We have to take up the slow work of repair, of re-forming our churches around the deep, unchanging truths of the light of Christ. We must reconstruct communities where we can know and speak truth, serve the needy and the poor, love our neighbors, learn to be poor in spirit, rejoice in suffering, and witness to the light of Christ amid darkness.
This work will be frustratingly small and local, under the radar, and away from the headlines. It will feel paltry and unimportant in the face of the raging nations and widespread ecclesial and national decay. It will be long, risky, and uncertain. But in that meek and humble place, perhaps, with the Magi, we can again find the small star that leads us to the true Light of the World.
Tish Harrison Warren is a priest in the Anglican Church in North America and the author of Liturgy of the Ordinary and Prayer in the Night (IVP, 2021).
Speaking Out is Christianity Today’s guest opinion column and (unlike an editorial) does not necessarily represent the opinion of the publication.
President Trump’s effort to overturn the election he lost has gone beyond mere venting of grievances at the risk of damaging the very American democracy he is charged with defending.
Published Jan. 4, 2021Updated Jan. 5, 2021, 6:48 a.m. ET
WASHINGTON — President Trump’s relentless effort to overturn the result of the election that he lost has become the most serious stress test of American democracy in generations, one led not by outside revolutionaries intent on bringing down the system but by the very leader charged with defending it.
In the 220 years since a defeated John Adams turned over the White House to his rival, firmly establishing the peaceful transfer of authority as a bedrock principle, no sitting president who lost an election has tried to hang onto power by rejecting the Electoral College and subverting the will of the voters — until now. It is a scenario at once utterly unthinkable and yet feared since the beginning of Mr. Trump’s tenure.
The president has gone well beyond simply venting his grievances or creating a face-saving narrative to explain away a loss, as advisers privately suggested he was doing in the days after the Nov. 3 vote. Instead, he has stretched or crossed the boundaries of tradition, propriety and perhaps the law to find any way he can to cling to office beyond his term that expires in two weeks. That he is almost certain to fail and that President-elect Joseph R. Biden Jr. will be inaugurated on Jan. 20 does not mitigate the damage he is doing to democracy by undermining public faith in the electoral system.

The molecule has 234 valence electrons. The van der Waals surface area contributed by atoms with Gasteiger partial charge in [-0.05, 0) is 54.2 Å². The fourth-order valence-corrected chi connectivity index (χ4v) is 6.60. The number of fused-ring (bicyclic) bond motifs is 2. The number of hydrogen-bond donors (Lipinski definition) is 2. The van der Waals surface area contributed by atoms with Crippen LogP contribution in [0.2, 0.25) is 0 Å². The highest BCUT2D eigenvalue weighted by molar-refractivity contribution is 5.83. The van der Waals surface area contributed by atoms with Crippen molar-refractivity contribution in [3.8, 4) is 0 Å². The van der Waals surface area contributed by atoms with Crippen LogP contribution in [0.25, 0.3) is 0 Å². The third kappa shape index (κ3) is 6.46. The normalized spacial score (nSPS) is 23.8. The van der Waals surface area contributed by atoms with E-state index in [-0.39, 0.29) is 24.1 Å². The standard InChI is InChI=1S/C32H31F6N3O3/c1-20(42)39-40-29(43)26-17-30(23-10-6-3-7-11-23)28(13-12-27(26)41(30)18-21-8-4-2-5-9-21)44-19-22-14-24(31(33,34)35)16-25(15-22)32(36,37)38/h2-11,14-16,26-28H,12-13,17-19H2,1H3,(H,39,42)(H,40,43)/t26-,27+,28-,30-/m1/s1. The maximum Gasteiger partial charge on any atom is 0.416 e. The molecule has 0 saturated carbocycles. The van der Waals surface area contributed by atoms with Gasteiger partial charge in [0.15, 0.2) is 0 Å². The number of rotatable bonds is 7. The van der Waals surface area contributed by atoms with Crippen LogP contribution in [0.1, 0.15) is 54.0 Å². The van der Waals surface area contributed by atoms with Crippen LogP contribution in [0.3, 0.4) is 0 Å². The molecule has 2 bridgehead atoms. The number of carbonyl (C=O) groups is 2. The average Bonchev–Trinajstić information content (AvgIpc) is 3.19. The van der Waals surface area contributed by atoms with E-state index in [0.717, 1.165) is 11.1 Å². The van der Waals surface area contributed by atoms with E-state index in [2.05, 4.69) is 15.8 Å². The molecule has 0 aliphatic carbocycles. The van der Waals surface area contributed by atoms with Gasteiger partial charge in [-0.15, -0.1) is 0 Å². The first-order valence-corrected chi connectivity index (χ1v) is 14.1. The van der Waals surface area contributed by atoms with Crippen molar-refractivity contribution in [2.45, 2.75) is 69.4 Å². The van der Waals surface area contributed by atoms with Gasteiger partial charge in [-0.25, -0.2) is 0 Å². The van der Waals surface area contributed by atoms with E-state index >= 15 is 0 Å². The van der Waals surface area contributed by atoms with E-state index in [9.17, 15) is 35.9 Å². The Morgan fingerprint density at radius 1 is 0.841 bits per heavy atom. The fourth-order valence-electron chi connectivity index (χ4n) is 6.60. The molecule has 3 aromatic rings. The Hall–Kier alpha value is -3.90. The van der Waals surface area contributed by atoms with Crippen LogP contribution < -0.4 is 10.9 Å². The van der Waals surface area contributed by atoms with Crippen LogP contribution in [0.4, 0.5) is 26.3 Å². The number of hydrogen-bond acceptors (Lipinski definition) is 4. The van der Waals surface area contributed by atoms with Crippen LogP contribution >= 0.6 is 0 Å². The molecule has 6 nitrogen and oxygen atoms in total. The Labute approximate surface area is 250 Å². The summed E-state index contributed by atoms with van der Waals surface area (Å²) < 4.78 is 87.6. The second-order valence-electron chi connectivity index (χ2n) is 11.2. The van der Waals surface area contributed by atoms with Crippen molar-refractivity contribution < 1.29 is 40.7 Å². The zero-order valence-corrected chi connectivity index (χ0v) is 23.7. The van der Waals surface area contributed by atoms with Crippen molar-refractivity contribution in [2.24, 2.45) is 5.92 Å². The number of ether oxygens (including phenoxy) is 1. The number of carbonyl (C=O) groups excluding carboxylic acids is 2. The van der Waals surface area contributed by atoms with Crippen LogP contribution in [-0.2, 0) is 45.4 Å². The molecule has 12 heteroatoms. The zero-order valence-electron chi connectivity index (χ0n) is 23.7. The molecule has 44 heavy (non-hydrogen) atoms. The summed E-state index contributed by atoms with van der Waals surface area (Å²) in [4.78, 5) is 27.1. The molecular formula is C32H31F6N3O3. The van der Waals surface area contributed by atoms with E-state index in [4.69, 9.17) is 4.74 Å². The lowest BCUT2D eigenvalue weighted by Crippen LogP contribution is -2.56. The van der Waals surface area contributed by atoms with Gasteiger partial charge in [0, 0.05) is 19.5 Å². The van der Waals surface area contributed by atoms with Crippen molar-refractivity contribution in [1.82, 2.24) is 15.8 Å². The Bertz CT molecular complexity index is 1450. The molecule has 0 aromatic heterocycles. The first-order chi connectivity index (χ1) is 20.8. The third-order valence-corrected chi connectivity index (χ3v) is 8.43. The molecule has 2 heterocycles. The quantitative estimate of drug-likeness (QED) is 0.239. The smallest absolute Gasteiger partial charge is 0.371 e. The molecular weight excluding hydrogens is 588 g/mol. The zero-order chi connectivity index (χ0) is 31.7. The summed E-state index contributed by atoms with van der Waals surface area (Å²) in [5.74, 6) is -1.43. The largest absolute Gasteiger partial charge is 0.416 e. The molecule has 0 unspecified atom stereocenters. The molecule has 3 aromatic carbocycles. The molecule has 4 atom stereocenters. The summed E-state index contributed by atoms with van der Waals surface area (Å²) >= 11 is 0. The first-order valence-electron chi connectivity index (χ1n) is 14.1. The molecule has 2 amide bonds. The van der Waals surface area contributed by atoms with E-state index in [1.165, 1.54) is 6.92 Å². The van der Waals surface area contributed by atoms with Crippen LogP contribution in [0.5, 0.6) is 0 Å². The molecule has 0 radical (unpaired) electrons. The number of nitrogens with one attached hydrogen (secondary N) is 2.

Mr. Trump and his staff have floated the idea of delaying Mr. Biden’s inauguration, even though it is set in stone by the Constitution, and the president met with a former adviser who has publicly urged him to declare martial law to “rerun” the election in states he lost. Mr. Trump’s erratic behavior has so alarmed military commanders who fear he might try to use troops to stay in the White House that every living former defense secretary — including two he appointed himself — issued a warning against the armed forces becoming involved.
Undaunted, the president has encouraged Vice President Mike Pence and congressional allies to do anything they can to block the final formal declaration of Mr. Biden’s victory when Congress meets on Wednesday, seeking to turn what has historically been a ceremonial moment into a last-ditch showdown over the election. The idea has disturbed even many senior Republicans and it is guaranteed to fall short, much to the president’s frustration.
“The ‘Surrender Caucus’ within the Republican Party will go down in infamy as weak and ineffective ‘guardians’ of our Nation, who were willing to accept the certification of fraudulent presidential numbers!” Mr. Trump wrote on Twitter on Monday, quickly drawing a fact-checking warning label from the social media firm.
He denied subverting democracy, posting a quote he attributed to Senator Ron Johnson of Wisconsin, one of his Republican allies: “We are not acting to thwart the Democratic process, we are acting to protect it.”
But Mr. Trump’s efforts ring familiar to many who have studied authoritarian regimes in countries around the world, like those run by President Vladimir V. Putin in Russia and Prime Minister Viktor Orban in Hungary.